Telematics Applications for Transport Library
| Title :
|| TABASCO - TR 1054 - Final Report |
| Author :
|| B. Friedrich; M. Clark; J. Mertz; O. Ernhofer; C. Toomey; T. McLean; B. Frayne; D. Lawrence; J. Parker |
| Ref. No :
|| TR1054 D9.3 |
| Date :
|| 01/07/98 |
| Size :
|| 74 pages |
Exec Summary :
| Within the DRIVE II/ATT project LLAMD the network control method Balance, a pilot for adaptive signal control, was developed and evaluated. The new method optimises signal control considering needs of different user groups and in particular of public transport vehicles. |
Based on these results, the partners Munich, Strathclyde, London, Lothian, Belfast and Bergamo decided to co-operate in TABaSco, validating and demonstrating advanced approaches for Urban Traffic Control with a particular emphasis on the requirements of different user groups. These user groups are on the one hand road users, i.e. pedestrians, public transport users and car traffic and on the other hand public transport and network operators.
The co-operative approach to specify and develop an advanced traffic signal control method under co-operation of different European partners lead to the definition of common user needs that are covering most of the requirements for a modern control system of urban networks.
According to these specifications the existing method Balance was enhanced in order
- to provide a flexible system architecture that allows extension the system in an evolutionary way and to minimise communication costs,
- to consider pt priority as an integral part of the modelling and optimisation process,
- to provide an adaptive local control method (different to va-technique) and
- to fit to the hardware of various European suppliers.
With respect to the mentioned requirements two derivatives of the original Balance, each of them focusing on special features, have been developed, tested and evaluated in TABASCO:
- Balance for Munich puts emphasis on the improvement of particular deficits which were investigated in the COMFORT field trials, i.e. the rescheduling of priorities amongst different competing public transport vehicles.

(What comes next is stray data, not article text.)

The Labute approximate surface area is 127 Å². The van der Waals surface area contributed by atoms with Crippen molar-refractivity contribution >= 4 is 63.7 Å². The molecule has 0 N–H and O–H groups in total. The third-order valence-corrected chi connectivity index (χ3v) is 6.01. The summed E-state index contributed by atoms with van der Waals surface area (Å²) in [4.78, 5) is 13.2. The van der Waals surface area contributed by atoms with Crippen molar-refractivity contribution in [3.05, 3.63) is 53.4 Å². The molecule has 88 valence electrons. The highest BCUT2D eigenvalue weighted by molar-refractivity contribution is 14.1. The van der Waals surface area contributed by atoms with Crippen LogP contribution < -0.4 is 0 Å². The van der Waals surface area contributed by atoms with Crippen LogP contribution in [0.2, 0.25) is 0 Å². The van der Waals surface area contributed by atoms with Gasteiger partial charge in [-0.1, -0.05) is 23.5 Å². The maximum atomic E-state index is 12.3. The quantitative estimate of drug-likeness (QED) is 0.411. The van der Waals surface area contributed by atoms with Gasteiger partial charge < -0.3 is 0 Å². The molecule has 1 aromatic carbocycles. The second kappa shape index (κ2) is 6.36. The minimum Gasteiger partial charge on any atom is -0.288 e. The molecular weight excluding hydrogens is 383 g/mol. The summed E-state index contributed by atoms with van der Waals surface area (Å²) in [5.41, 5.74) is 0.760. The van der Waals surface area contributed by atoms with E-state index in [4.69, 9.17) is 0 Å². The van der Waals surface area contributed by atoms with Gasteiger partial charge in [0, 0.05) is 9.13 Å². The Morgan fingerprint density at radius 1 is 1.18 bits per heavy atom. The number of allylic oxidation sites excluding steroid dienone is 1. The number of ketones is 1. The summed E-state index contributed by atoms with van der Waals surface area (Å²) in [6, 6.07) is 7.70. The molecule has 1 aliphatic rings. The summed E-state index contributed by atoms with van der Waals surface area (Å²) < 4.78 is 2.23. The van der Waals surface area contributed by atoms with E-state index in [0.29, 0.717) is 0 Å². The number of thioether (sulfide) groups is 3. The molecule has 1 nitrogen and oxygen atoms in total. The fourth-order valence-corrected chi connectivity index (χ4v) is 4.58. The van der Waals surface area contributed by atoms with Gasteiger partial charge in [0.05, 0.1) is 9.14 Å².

- Balance - UK focuses on the further development of a traffic adaptive microscopic component which was in the case of the original Balance substituted by the vehicle actuated component used by the city of Munich.
Balance has been tested in three sites: Munich, Glasgow and London. Another demonstrations planned for Belfast was delayed and will only be carried out after the TABASCO project will be finalised. All of the test sites represent typical urban main roads carrying heavy traffic loads and frequently operating in highly saturated conditions. All of them are further used by public transport vehicles, in Munich by a tramway line and different bus lines and in Glasgow, London and Belfast by bus lines. Some of the public transport lines can use segregated lanes (tramway in Munich, buses in Glasgow and Belfast), the others have to share the common road space with car traffic.
The general results of the technical and the impact assessment differ between the Munich application on the one side and the applications in Glasgow and London on the other side. In both UK sites, a completely new Balance prototype had to be implemented at junctions that had been equipped with completely different systems before, and because of this a number of problems arose, which could not been entirely sorted out during the lifetime of the project. In Munich, components of the current Balance version had been already tested at the same junction through a previous Balance prototype before TABASCO, and accordingly the Munich site was more mature regarding both the software and hardware used and therefore created no technical problems.
The performance of the field trials in London and Glasgow particularly suffered from the effect that in Balance an optimisation of cycle time did not work at this stage of demonstration, whereas the reference method MOVA provided this feature. Furthermore, it was found after the trials that the London system had consistently underestimated the number of vehicles in the main road, because the detectors could not pick up more than 1 car per direction per second.
However, at all sites the results of the impact analysis show a significant potential to improve performance compared with more traditional control methods. These trials are currently going on and will show with more detail and on a higher statistical level of confidence the level of improvement that can be gained using a modern approach.
Because of the promising results of the TABaSco demonstrations and because of the gained consensus concerning the usefulness of the system architecture all test sites are going on to either extend the network controlled by Balance (Munich) or to further test the method (London, Glasgow, Belfast). Therefore after the end of TABaSco a continuity for the further development and the deployment is given.
This deliverable consists of 1 volume : tabasco d9.3.pdf